When you say:
- “really not that great or talented at it”
- “extremely long amount of time to pick upanything new”
- “lagging I feel”
- “just not that talented at this”
- “could be better and is garbage”
I’m immediately asking myself: who’re you comparing yourself to?
People give a lot of lip service to “imposter syndrome” on forums like these, but that’s only helping with the first step of solving the problem: putting a label on it so you can recognize the problem.
Don’t get me wrong here: any developer of any experience will identify with the same feelings at times depending on who they’re working with (e.g. just moved to a faster-pace company).
How do we actually go about addressing this?
Your reality is entirely distorted by your perspective. You don’t feel in your gut what you haven’t experienced in your personal experience. If we can get to work on your environment and reframe your perspective, we can fundamentally rewire your reality.
What does that look like in my experience?
suffering from imposter syndrome is less about your abilities and more about who you compare yourself to.
People who feel like imposters usually compare up, instead of across or down.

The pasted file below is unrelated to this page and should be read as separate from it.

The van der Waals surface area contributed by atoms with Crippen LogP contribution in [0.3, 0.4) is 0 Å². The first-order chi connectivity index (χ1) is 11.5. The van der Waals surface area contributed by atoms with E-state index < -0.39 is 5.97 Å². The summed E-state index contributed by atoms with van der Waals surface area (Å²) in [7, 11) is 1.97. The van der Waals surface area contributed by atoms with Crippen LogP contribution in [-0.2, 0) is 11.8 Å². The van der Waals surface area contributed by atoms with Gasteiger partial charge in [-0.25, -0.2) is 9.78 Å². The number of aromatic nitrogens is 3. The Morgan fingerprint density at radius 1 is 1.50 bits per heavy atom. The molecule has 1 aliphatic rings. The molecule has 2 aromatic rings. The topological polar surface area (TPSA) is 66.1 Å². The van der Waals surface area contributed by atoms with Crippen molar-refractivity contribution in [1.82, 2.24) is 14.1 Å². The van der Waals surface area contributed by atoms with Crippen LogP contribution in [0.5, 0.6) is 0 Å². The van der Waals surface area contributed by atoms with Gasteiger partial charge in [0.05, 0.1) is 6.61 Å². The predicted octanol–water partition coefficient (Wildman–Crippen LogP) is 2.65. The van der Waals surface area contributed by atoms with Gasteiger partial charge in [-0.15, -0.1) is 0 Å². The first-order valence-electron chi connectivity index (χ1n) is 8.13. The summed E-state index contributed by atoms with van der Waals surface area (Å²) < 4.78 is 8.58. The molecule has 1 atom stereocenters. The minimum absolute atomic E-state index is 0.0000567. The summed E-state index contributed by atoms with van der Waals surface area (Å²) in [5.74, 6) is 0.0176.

When you’re starting out, you’re simply comparing yourself to those who’ve gone before you and accomplished in some regard. You’re chasing them so, by definition, you are far from them. Spending 100% of your time in a headspace where you are the weakest really takes it’s toll over time, a death by a thousand cuts.
Malcolm Gladwell has noted the same behavior in elite institutions where outcomes are largely dictated by one’s perceived status relative to peers. I added a link that starts at timestamp 7:05 where he notes this:
I offered to help address your biggest concern, but since this is all you’ve left me …that’s what I’ll do!
The best investment of your time would be to better distribute your time amongst peers. In theory, you should invest your time:
- 33% with mentors, teachers, & peers “above” you that inspire you
- 33% with peers that you feel shoulder-to-shoulder with
- 33% with peers & students that you feel you have knowledge to contribute
Like any retirement portfolio, since you’re emotional experiencing problems with your current allocation (in this case, time …not money). Then I encourage you to skew the balance more heavily towards the latter two.
How counter-intuitive is that?
Super counter-intuitive if you ask me!
That’s right: I’m suggesting that you should take some time off to teach those just getting started out here on freeCodeCamp!
Once you’ve had enough of an emotional break, I encourage you to do a better job this time around of surrounding yourself with peers “closer to your level” however you want to define that.
Oh and this time: make it fun! Find peers that you genuinely enjoy the journey with instead of competing against. It’s self-defeating if you hold on to a scarcity mindset about “the limited supply of jobs” in our industry. As harsh as it may be to hear, I’m immensely grateful to be in an industry that didn’t recently grind to a halt like most others.
Things may not be “like they were,” but that doesn’t mean people/employers stop buying: they just started buying differently …so be on the look out for those new opportunities!